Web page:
In the opening pages of the novel Jack Aubrey owes his prize agent £120 (interest due of £15), and upon receiving his first command he visits his prize agent for more to buy a new uniform and send customer gifts.
I gather a prize agent is something like a banker, and I know a prize is paid for captured ships and cargo, so is the £120 an advance against Aubrey’s share of future captures? (If so, given that any capture would require a battle and there’s always a risk of being killed, it would seem a frightfully risky field, so return must have been high.)
The way that author uses the “prize money/agent” concept was that it generally took time (months?) for the official Prize Court to adjucate the sums to be awarded for a particular capture.
The main character of the novel gets an advance from money lenders, presumadely with interest, or a fee, (not specified in the story) for the money lender or agent. (The character uses this to buy replacement dress uniforms, for example.)
They also act as bankers - when your prize money is actually awarded by the prize court, they’ll hold onto it for you if you desire, instead of giving you all of it (minus your advances, interest, and their fees). And even once prize money is awarded, the owners of the ship can sue in the courts that the captain didn’t actually have the right to capture the ship - that it wasn’t a valid prize. If they win, the captain is required to return all the prize money to the Admiralty.
If you continue reading the books, this all becomes important later.
There is an interesting SF series that is formatted like a Master and Commander in Space! which is a fun popcorn read. They also have prize agents and in a much later book in the series they ‘hold’ the spacers that are between cruises in old hulk ships so they can’t scarper off and become unavailable, just like Great Britain did back in the 1700s. Here is a free ebook of the first book in the series - With the Lightnings.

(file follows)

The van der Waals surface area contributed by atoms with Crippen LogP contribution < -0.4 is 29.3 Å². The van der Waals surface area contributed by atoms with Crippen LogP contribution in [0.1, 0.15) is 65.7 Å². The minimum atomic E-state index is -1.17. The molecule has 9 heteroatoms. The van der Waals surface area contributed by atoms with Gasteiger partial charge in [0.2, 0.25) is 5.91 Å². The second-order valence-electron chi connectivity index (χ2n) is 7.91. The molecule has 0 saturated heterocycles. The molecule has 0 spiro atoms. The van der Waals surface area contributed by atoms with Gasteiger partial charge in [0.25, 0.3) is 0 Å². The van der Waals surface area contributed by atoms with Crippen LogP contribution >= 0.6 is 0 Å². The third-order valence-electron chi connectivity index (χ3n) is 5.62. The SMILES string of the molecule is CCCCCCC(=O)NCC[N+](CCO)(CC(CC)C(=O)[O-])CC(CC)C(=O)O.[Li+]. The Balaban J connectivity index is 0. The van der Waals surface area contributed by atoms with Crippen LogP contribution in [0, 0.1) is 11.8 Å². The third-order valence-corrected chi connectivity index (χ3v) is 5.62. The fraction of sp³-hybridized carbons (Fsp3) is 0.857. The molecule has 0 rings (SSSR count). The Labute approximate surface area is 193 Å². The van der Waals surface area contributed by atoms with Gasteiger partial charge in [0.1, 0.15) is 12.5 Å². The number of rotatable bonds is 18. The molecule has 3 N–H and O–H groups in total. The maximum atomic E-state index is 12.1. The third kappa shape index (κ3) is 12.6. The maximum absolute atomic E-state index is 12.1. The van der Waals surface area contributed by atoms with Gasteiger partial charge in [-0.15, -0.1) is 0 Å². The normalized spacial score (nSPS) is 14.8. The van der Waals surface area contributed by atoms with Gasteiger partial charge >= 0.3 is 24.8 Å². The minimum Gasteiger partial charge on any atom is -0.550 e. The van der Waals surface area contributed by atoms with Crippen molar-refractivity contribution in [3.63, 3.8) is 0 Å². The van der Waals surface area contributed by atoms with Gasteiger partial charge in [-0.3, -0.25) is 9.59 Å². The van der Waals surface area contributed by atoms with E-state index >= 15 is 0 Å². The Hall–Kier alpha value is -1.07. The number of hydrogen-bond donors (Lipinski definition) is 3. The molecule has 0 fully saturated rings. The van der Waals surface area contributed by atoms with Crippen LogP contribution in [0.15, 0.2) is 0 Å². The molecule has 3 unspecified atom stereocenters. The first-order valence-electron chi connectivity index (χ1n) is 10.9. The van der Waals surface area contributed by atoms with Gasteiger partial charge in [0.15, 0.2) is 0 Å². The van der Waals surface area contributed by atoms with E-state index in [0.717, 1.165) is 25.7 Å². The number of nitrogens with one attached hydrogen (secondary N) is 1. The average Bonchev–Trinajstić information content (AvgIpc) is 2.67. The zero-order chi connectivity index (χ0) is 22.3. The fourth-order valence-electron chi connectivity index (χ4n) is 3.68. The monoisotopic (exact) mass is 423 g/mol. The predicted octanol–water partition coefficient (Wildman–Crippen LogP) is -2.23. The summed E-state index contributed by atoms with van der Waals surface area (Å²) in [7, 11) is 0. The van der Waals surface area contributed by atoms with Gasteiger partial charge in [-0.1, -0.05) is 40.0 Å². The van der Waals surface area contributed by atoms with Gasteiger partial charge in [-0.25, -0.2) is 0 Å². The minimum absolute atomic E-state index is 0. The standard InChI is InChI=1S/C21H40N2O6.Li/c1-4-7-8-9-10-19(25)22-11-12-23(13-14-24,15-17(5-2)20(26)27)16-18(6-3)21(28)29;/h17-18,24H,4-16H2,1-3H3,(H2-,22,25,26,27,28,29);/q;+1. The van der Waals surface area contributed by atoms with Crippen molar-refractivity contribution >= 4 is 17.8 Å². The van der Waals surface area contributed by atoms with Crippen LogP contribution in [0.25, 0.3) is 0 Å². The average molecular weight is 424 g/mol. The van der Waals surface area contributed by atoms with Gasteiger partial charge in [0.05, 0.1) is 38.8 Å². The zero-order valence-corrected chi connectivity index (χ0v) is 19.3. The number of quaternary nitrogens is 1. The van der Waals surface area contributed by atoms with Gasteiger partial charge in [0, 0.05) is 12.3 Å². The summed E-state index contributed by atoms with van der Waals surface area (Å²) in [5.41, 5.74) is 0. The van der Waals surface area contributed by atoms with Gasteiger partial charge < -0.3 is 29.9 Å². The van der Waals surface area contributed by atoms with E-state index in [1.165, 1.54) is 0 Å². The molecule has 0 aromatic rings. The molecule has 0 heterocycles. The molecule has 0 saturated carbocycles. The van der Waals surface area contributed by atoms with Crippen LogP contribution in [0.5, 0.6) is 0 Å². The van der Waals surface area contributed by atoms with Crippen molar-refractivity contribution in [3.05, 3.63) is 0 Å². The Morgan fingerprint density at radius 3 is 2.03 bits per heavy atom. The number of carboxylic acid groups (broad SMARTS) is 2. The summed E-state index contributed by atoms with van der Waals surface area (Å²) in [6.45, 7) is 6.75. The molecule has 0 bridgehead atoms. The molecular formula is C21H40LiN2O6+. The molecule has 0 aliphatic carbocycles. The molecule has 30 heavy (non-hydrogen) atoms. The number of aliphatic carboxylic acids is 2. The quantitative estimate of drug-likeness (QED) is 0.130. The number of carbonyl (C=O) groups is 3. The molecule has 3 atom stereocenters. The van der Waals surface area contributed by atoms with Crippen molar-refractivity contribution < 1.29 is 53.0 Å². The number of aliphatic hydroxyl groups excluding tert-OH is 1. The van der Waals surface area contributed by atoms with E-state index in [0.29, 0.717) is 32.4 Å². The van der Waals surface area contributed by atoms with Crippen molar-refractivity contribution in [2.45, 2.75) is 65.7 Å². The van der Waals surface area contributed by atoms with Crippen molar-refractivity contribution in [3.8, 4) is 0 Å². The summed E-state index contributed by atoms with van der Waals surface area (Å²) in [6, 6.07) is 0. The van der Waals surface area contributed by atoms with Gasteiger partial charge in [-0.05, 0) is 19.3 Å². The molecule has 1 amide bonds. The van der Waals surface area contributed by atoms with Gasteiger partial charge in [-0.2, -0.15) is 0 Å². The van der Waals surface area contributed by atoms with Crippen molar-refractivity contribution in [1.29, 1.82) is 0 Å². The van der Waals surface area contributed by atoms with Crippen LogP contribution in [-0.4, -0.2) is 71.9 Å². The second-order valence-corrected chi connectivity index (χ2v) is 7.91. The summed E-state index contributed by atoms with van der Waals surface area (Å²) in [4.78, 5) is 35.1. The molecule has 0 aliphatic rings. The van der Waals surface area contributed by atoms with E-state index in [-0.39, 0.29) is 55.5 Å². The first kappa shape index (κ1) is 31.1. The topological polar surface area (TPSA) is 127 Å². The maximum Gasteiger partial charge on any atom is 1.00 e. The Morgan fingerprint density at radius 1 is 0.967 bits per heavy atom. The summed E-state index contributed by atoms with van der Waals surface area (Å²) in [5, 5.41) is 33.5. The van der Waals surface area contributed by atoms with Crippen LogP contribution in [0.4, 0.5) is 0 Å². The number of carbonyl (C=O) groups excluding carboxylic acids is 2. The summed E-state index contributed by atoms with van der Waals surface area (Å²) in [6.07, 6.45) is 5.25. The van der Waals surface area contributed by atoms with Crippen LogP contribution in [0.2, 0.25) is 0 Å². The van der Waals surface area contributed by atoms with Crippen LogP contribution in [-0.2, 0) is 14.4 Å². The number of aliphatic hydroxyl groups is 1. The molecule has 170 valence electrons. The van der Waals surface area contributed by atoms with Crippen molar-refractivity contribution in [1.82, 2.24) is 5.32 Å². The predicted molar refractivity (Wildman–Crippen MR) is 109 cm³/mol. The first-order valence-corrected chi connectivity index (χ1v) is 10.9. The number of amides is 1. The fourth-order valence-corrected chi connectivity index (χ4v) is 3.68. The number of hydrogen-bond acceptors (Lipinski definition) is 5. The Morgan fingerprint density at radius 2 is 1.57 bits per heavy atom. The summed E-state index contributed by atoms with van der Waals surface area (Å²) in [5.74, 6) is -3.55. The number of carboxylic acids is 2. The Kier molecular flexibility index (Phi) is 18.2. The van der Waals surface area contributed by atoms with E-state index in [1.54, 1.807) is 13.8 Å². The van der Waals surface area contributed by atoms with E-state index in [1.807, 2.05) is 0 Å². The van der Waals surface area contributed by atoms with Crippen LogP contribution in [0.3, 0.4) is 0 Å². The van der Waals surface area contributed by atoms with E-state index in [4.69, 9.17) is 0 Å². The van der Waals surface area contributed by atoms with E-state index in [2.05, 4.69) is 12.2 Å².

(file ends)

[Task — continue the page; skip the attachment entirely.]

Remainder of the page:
[I love it when the first book of a series is free - sort of like a good crack pusher gives out free samples … :p]
Apparently. One reason for starting this thread was that in trying to google the answer I came across what I’m guessing is a pretty major spoiler from one of the later books, namely
the embezzlement of a large amount by a prize agent
I withdrew before reading too many details, and it seems a way down the road, so hopefully it won’t spoil too much.
Thanks for all answers. I love the book so far, but it’s sent me to dictionary.com and wiki more than any book in a long time. I think I might be opening a standing thread for early 19th century naval questions. (I’m trying to remember: was there cannibalism in the British navy?)
I can’t recommend highly enough picking up a companion volume to help you with the naval vocabulary, not to mention the obscure historical, literary, biological, pharmacological, musical, anatomical, meteorological, geographical, military, astronomical (etc., etc., ad absurdam) references tossed about so casually by O’Brian. One of the best is A Sea of Words, Third Edition: A Lexicon and Companion to the Complete Seafaring Tales of Patrick O’Brian by Dean King, et al. As I have recently embarked upon my fourth (?) voyage through the series (currently about 1/3 of the way through Post Captain), I purchased this invaluable volume in e-book form and have it loaded up on my iPhone while reading to speed up the consultation process.
I’ve read the series twice, and I’m now slowly going through them again on audiobook during long car trips. I’m not an audiobook fan, but it’s really nice to hear the nautical stuff read aloud by someone who knows how to pronounce everything. I think the humor comes across better on the written page, though.
I have a friend who loves the Aubrey/Maturin books and doesn’t even try to figure out the nautical lingo. He once told me, “Once the crew gets to talking about bowsprits and topgallants etc. etc. I just think to myself, ‘They are sailing the ship very skillfully,’ and skip ahead.”
The nautical stuff is fun to figure out, though my copies had a diagram of a ship at the front. Eventually I got all the sails, lines, masts, stays, etc straight. There are a few times where they explain everything to Stephen and other hopeless types - if you read those carefully, you can pick up a lot of information.
Now the different types of vessels are a different matter. The difference between a square rigged xebec-snow and a fore-and-aft rigged barquentine is IMHO beyond anyone not born next to a 12 pounder.